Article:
Police say Blunkett reforms 'dangerous'

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Rank-and-file police officers attacked David Blunkett, the Home Secretary, yesterday for his proposed radical reforms of the police service, accusing him of "backdoor privatisation" and "peddling propaganda".

The revolt came as the Police Federation, which represents 120,000 officers in England and Wales, leaked details of Mr Blunkett's White Paper on the police, which includes proposals to give civilian wardens the power to detain suspects.

The federation is particularly angry at changes in pay and working conditions that will result in extra money for overtime and shift work being cut and sick pay being restricted, but might also mean that officers doing difficult jobs – such as marksmen – receive an extra £1,000 a year. Officers with more than 30 years' experience will be given cash incentives to stay on and it will be easier for detectives to work part-time.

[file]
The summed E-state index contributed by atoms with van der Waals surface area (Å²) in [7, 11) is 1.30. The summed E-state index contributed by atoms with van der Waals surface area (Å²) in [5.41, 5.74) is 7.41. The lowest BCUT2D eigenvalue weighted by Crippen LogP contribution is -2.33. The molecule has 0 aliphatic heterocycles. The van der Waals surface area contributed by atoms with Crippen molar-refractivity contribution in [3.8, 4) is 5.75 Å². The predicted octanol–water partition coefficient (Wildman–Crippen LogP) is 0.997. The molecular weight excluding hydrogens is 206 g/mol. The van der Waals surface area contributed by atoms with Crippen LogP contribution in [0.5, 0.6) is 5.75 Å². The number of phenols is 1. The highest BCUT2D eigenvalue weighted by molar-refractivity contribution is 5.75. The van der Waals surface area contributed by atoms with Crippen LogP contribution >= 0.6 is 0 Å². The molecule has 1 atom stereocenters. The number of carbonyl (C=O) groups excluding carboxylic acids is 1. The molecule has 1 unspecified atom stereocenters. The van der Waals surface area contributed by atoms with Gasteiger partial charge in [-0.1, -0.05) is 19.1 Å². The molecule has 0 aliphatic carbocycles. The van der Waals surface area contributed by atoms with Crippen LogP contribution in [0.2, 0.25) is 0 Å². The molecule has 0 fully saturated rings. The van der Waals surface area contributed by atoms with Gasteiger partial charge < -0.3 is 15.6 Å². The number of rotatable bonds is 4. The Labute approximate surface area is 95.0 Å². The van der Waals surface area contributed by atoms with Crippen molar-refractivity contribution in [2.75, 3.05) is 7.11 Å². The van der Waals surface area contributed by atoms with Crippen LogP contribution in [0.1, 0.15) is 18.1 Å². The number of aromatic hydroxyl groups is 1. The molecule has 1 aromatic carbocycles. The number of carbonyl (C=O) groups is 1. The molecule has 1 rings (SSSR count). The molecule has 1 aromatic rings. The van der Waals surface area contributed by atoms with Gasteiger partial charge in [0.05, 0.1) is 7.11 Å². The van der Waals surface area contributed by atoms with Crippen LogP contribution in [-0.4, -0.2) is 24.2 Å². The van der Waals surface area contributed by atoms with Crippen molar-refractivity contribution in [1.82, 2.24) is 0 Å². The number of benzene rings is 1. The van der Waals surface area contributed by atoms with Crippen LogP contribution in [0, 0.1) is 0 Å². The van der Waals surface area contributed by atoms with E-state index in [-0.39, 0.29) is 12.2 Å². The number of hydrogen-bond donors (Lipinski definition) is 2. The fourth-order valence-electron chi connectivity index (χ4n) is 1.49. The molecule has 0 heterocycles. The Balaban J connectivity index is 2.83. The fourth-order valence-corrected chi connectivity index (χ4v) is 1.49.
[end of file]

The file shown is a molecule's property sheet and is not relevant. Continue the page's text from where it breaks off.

As a pre-emptive strike to the Police Bill, which is expected to be published on Wednesday, the Police Federation issued a detailed criticism yesterday of many of the Home Secretary's ideas, some of which are contained in a booklet issued by the Home Office in the police organisation's internal magazine.

The federation said the move to use civilian wardens was "the most dangerous and objectionable of all the proposals in the reform package".